This same idea of being faithful publically is what we see throughout the Scriptures time and time again:

In the same way, let your light shine before others, so that they may see your good works and give glory to your Father who is in heaven. (Matt 5:16 ESV)
So everyone who acknowledges me before men, I also will acknowledge before my Father who is in heaven, but whoever denies me before men, I also will deny before my Father who is in heaven. (Matt 10:32-33 & Luk 12:8-9 ESV)
Not everyone who says to me, ‘Lord, Lord,' will enter the kingdom of heaven, but the one who does the will of my Father who is in heaven. (Matt 7:21 ESV)

Faithfulness in doing and proclaiming before men – that was the desire of the day – not how much was accomplished. The disciples were being told of tough times coming after his departure, and were being instructed that they must remain faithful – even to the death.

Now, when we look back at this parable, we can see the main characters to be Jesus, who is the one going away to receive a kingdom and return, and then there are those servants who he left behind and commissioned to work in his absence. As mentioned, we see in the verse prior to this parable, that the disciples assumed the Kingdom was to fully come real soon, like any day now. However, Jesus in turn, tells this story of a going away for a time, and a return that was to happen first.

He gives his servants the gifts, and we are told that the other citizens of the nation were of the opinion that they will "not have this man to rule over" them. This scenario is easy to see. You have the followers of Jesus, surrounded by the citizens of the supposed Kingdom of God – those national Israelites who should have known their Messiah when they saw him, but in fact, they did not.

They thus became the very enemies of Yahweh and His people, and rejected this Messiah and what He had to offer, and persecuted his followers, especially once he was gone. This Jesus was not their king. It is they who have blood on their hands for the torture and crucifixion of Jesus. Now, for His disciples, the imminence of the Kingdom was understood, but the timing was not so much understood. So, this going away and returning kind of threw them for a loop. But even so, they still knew it was right around the corner, and would be something they would see and experience.

Then, Jesus is crucified, something else the disciples didn't fully understand as part of the plan. Three days later, he rises from the grave, and ultimately returns to their presence for a time. So, was this the leaving and returning that he had told them about? It seems they might have thought so, because real quickly afterward, the disciples hit him up with the questions again:

So when they had come together, they asked him, "Lord, will you at this time restore the kingdom to Israel?" He said to them, "It is not for you to know times or seasons that the Father has fixed by his own authority. (Acts 1:6-7 ESV)

Again, they knew it had to be soon, and they wanted it to be now. But He again tells them that is not the case. His leaving to "receive the Kingdom" was to take place at his ascension that soon followed. He instead tells them in the next verse:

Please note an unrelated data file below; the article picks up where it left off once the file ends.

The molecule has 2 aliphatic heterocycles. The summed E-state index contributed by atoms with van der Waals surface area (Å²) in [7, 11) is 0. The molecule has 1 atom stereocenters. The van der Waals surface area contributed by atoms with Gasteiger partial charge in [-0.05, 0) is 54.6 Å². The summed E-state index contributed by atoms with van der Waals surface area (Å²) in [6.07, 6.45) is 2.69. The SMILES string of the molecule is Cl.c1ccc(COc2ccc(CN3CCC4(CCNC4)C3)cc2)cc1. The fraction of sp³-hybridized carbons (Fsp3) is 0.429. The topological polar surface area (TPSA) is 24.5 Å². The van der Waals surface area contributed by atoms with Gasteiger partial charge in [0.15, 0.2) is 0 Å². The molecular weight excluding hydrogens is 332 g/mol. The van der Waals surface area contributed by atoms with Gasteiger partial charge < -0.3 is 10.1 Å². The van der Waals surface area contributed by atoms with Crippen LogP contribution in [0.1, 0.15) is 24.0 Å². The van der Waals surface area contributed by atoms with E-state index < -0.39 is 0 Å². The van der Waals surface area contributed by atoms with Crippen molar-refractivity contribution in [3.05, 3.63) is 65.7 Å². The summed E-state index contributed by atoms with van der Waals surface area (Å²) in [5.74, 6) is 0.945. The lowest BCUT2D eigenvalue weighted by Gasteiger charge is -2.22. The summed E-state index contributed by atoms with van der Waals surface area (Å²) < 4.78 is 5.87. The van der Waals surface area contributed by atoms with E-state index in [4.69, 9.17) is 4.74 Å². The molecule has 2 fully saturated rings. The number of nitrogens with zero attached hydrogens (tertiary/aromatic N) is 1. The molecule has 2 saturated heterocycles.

But you will receive power when the Holy Spirit has come upon you, and you will be my witnesses in Jerusalem and in all Judea and Samaria, and to the end of the earth." (v. 8)

Bingo, here it is. This should have taken them right back to the parable we're discussing. Here he is, about to leave to receive his Kingdom in all of its fullness, and he says they will be bestowed with power – or gifts - to do business and be His witnesses until he returns, just like in the parable. Before moving on though, I do want to explore this imminency of the timing that the disciples had in this matter. I want to bring to your attention a little point that should be fairly obvious to most, but due to traditional presuppositions, gets simply glossed over by most, or actual contrary views are taught to help them line things up with their view. on the timing of events.

I'd like to set this up by reading a couple sections from a recently released – 2009 – commentary on Luke. This section is in response to the initial Apostles question in Luke where they asked if the time was now for the Kingdom:

It is easy to see why people would make this mistake. The more they heard what Jesus said and saw what Jesus could do, the more certain some people became that he was the promised King. Jesus was healing the blind; he was saving sinners, including the kind of rich people who almost never repent; he was preaching the kingdom of God. Soon the gathering masses would sweep him right up to Jerusalem in a frenzy of messianic expectancy. It was almost Palm Sunday, when people would shout, "Blessed is the King who comes in the name of the Lord!" (Luke 19:38). Is it any wonder that they thought the kingdom of God was coming right away?

This all backs up everything I have said before, and we can see why there may have been some confusion for the disciples about the events to come soon. He continues:

At the same time, it is easy to see why Jesus was careful to correct their false expectations. The kingdom had come, but it had not yet come in the fullness of its final glory. Jesus still needed to suffer and die on the cross. He still needed to rise from the dead and ascend to heaven. Perhaps most importantly, he still needed to do his gospel work among the nations through the church. The kingdom had come, in one sense, but in another sense, it would not come until Jesus came again.